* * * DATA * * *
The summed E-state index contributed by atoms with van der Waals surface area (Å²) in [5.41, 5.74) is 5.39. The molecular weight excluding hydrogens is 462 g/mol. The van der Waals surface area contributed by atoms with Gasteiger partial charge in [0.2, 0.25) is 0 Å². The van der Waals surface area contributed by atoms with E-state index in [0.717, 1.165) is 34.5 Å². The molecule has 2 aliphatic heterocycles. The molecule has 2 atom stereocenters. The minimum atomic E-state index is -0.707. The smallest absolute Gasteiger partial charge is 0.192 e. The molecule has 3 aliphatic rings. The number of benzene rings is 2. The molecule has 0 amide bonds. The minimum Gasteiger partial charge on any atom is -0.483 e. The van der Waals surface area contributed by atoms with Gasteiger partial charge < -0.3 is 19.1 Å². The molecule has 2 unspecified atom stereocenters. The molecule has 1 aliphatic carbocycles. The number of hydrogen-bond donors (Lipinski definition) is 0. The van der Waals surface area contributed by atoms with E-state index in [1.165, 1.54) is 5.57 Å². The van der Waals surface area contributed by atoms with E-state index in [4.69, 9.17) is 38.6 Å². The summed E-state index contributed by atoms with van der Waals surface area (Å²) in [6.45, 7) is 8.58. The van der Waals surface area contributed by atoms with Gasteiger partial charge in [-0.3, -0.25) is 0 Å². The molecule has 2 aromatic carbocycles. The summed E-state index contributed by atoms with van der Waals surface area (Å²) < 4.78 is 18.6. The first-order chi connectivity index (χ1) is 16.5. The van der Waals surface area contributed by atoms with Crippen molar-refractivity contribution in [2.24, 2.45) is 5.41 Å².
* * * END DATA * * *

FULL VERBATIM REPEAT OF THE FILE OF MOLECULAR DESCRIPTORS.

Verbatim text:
The summed E-state index contributed by atoms with van der Waals surface area (Å²) in [5.41, 5.74) is 5.39. The molecular weight excluding hydrogens is 462 g/mol. The van der Waals surface area contributed by atoms with Gasteiger partial charge in [0.2, 0.25) is 0 Å². The van der Waals surface area contributed by atoms with E-state index in [0.717, 1.165) is 34.5 Å². The molecule has 2 aliphatic heterocycles. The molecule has 2 atom stereocenters. The minimum atomic E-state index is -0.707. The smallest absolute Gasteiger partial charge is 0.192 e. The molecule has 3 aliphatic rings. The number of benzene rings is 2. The molecule has 0 amide bonds. The minimum Gasteiger partial charge on any atom is -0.483 e. The van der Waals surface area contributed by atoms with Gasteiger partial charge < -0.3 is 19.1 Å². The molecule has 2 unspecified atom stereocenters. The molecule has 1 aliphatic carbocycles. The number of hydrogen-bond donors (Lipinski definition) is 0. The van der Waals surface area contributed by atoms with E-state index in [1.165, 1.54) is 5.57 Å². The van der Waals surface area contributed by atoms with E-state index in [4.69, 9.17) is 38.6 Å². The summed E-state index contributed by atoms with van der Waals surface area (Å²) in [6.45, 7) is 8.58. The van der Waals surface area contributed by atoms with Gasteiger partial charge in [-0.3, -0.25) is 0 Å². The molecule has 2 aromatic carbocycles. The summed E-state index contributed by atoms with van der Waals surface area (Å²) < 4.78 is 18.6. The first-order chi connectivity index (χ1) is 16.5. The van der Waals surface area contributed by atoms with Crippen molar-refractivity contribution in [2.24, 2.45) is 5.41 Å².